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It’s been partially drowned out by the controversy over Rex Tillerson, but President-elect Donald Trump’s nominee to be U.S. Ambassador to Israel, David Friedman, has caused quite an uproar.

Friedman is a proud and avowed opponent of a Palestinian state, the only solution to the conflict in the Middle East. He’s a proponent of settlement building on occupied Palestinian land, which he argues isn’t really Palestinian land at all. And he doesn’t seem to believe that negotiating with the Palestinians is even possible, let alone in the best interests of the United States and Israel.

The two-state solution, Friedman wrote in an Arutz Sheva column, is “an illusion that serves the worst intentions of both the United States and the Palestinian Arabs. It has never been a solution, only a narrative. But even the narrative itself now needs to end.”


If Trump wanted a hardliner to represent the United States in Israel, he definitely has his man in Friedman, someone who is even to the right of Israeli Prime Minister Benjamin Netanyahu. J Street, the left-leaning alternative to AIPAC, couldn’t be more disturbed by Friedman’s nomination. President George W. Bush’s former ambassador to Israel, Daniel Kurtzer, described Friedman as “unqualified for the position, but more important, he holds extreme views on the very issues that he will need to manage as a diplomat.”

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As a supporter of the creation of an independent Palestinian state, I have to admit that I was initially troubled by Friedman’s nomination. The U.S. ambassador to Israel is more than just a regular ambassadorship; it’s part diplomat, part crisis manager, and part therapist when a personality dispute erupts between U.S. and Israeli officials (if you don’t believe me, just ask Daniel Shapiro, the current ambassador, who has had to play marriage counselor between Obama and Netanyahu). Anybody who believes that continued settlement construction deep in the West Bank is a good move will arrive untrusted by Palestinian officials on the other side of the Green Line.

But then I got to thinking: perhaps Friedman’s pick might not be all that bad.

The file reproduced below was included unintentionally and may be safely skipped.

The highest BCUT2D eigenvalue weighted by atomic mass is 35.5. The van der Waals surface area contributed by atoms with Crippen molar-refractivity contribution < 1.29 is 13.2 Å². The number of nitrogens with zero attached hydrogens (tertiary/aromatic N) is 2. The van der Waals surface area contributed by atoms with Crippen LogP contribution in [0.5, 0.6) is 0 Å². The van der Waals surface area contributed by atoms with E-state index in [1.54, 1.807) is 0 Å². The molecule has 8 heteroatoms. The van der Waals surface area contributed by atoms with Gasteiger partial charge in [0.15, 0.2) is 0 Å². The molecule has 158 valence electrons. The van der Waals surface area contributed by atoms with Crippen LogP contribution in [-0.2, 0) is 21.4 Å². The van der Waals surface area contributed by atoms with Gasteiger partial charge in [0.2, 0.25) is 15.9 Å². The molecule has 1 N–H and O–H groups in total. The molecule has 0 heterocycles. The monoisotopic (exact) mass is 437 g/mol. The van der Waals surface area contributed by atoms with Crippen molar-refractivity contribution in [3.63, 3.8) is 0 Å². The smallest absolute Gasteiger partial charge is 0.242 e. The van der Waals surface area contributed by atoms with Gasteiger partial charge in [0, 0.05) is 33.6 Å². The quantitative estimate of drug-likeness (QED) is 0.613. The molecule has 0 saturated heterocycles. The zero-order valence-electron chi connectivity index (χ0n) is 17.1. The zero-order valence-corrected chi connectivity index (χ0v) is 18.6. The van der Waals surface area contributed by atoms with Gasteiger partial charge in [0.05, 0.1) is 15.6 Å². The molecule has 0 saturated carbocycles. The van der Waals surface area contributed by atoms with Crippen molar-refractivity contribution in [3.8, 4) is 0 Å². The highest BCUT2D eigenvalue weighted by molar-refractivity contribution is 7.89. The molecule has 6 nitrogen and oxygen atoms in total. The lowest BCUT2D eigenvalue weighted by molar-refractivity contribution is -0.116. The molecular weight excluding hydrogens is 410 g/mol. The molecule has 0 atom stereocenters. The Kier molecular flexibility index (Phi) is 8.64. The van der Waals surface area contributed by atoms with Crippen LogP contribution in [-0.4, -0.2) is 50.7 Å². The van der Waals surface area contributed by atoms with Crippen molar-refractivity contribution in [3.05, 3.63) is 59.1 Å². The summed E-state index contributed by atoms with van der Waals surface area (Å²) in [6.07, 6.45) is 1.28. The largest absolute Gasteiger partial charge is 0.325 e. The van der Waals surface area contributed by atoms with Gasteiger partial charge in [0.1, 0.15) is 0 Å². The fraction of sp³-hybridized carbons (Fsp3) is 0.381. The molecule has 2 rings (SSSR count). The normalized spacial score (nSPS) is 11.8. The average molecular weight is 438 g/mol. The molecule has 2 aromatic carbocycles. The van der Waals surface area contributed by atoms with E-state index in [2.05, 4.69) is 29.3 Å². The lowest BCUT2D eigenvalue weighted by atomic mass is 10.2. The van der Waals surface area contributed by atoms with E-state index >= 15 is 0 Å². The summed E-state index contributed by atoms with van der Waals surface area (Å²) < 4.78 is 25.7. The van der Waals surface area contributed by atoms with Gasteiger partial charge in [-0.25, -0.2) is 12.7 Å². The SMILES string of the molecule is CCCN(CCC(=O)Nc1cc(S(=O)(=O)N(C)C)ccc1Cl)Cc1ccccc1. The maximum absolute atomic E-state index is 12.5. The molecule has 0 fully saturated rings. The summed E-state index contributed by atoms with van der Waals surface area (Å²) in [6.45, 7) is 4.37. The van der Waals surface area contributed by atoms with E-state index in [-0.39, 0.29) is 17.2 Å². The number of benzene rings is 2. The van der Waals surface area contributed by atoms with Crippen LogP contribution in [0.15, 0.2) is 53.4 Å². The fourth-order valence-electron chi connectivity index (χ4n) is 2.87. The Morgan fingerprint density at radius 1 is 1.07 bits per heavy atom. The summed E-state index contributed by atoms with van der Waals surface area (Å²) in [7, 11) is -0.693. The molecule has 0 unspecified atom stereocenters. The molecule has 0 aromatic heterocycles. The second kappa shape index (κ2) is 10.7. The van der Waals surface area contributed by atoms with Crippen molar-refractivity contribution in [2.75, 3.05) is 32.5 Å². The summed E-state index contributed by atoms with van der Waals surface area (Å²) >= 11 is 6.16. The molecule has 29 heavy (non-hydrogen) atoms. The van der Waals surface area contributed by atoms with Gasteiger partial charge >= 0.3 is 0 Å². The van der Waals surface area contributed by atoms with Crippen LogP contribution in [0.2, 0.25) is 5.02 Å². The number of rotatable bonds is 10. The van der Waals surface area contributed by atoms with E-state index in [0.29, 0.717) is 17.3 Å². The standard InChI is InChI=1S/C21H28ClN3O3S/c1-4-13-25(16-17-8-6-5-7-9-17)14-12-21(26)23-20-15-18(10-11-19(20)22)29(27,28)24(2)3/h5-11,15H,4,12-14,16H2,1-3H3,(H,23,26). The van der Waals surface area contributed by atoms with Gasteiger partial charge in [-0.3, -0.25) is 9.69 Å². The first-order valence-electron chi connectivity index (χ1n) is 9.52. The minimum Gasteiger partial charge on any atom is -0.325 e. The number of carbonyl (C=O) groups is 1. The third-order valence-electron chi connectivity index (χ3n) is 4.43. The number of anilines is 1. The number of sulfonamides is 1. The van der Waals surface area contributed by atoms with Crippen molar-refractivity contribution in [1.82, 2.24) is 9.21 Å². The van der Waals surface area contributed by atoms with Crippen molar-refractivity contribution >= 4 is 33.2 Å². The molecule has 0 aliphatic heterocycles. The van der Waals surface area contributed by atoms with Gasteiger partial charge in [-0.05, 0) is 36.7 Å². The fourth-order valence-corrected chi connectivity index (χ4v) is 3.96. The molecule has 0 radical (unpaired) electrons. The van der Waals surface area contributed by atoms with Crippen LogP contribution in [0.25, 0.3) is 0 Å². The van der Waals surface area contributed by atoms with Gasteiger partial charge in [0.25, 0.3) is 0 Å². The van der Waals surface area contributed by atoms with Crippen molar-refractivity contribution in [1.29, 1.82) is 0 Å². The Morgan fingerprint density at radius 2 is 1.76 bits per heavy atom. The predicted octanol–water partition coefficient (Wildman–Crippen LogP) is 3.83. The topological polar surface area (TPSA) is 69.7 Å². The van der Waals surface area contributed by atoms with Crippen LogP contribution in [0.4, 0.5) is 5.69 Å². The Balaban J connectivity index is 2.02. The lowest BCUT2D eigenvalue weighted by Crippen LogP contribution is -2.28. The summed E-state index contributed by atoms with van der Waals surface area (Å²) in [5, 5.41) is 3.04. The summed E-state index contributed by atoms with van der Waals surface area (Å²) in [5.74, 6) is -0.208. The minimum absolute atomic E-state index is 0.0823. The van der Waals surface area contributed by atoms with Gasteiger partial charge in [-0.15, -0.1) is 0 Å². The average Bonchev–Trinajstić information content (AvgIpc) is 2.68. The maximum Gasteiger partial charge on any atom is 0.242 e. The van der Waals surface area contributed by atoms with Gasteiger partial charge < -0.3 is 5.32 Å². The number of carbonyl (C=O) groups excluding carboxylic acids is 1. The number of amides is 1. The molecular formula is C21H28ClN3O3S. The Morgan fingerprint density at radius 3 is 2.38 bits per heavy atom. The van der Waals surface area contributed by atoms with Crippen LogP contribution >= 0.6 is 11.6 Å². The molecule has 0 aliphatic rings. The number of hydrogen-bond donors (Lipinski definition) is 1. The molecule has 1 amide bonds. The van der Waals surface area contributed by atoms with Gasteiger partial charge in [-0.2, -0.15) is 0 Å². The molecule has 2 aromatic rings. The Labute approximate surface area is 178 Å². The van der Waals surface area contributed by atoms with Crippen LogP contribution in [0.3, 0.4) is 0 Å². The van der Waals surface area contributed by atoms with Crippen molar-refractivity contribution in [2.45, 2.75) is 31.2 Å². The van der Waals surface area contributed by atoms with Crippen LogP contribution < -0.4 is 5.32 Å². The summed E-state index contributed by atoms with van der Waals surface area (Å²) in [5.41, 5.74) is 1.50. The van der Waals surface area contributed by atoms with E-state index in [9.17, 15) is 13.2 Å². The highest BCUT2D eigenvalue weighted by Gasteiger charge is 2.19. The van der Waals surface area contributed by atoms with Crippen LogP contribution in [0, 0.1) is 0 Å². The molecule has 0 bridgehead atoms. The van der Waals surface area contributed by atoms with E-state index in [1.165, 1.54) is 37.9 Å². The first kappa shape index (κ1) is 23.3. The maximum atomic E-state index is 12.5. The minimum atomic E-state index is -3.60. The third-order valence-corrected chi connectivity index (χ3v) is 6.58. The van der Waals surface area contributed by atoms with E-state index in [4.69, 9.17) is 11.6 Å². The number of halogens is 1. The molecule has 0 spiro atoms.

There is no question that the ambassador to Israel will have an integral role in any peace process with the Palestinians, but the recent history of Mideast peacemaking shows that presidents have a habit of tapping special envoys to actually do the nitty-gritty, nuts-and-bolts, dirty work of shuttle diplomacy. These are the people who spend long hours in conference rooms, write the terms of reference, go back and forth between Israeli and Palestinian officials, suggest alternatives when negotiating positions need to be bridged, and present those alternatives to the other side. In fact, some of the most prominent peace negotiators over the last 20 years weren’t ambassadors at all: Bill Clinton, Dennis Ross, George Mitchell, Aaron David Miller, and John Kerry. Every one of those individuals, either due to either his seniority or his unparalleled knowledge of the conflict, had the freedom to maneuver and talk with all sides in the dispute, whether in Tel Aviv, Ramallah, or Washington.

The U.S. ambassador to Israel, in contrast, played a supporting role, calming the Israelis when they got nervous and bringing their concerns to his colleagues in the U.S. government.

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Now, there is always a chance that Trump will break with precedent on Israel-Palestine as he’s done with China and Taiwan. Perhaps David Friedman will be a super-ambassador, responsible not only for the Israel file but for reforming U.S. policy towards the conflict at large. But the more likely possibility is that Trump, like Clinton and Obama before him, will leave the details of Israeli-Palestinian diplomacy to a special envoy. And if he takes that course, Friedman will be just another supporting player in the drama.

No doubt Friedman’s nomination is controversial; he’ll have a lot to answer for during his confirmation hearing. Yet taking the glass-half-full view, you couldn’t ask for a better person to win the trust of Netanyahu’s right-leaning coalition, the same trust that could keep Israel at the negotiating table when the diplomatic process stalls.

Daniel DePetris About the author:
Daniel R. DePetris is an associate analyst at the Raddington Group, and a contributor to the National Interest.
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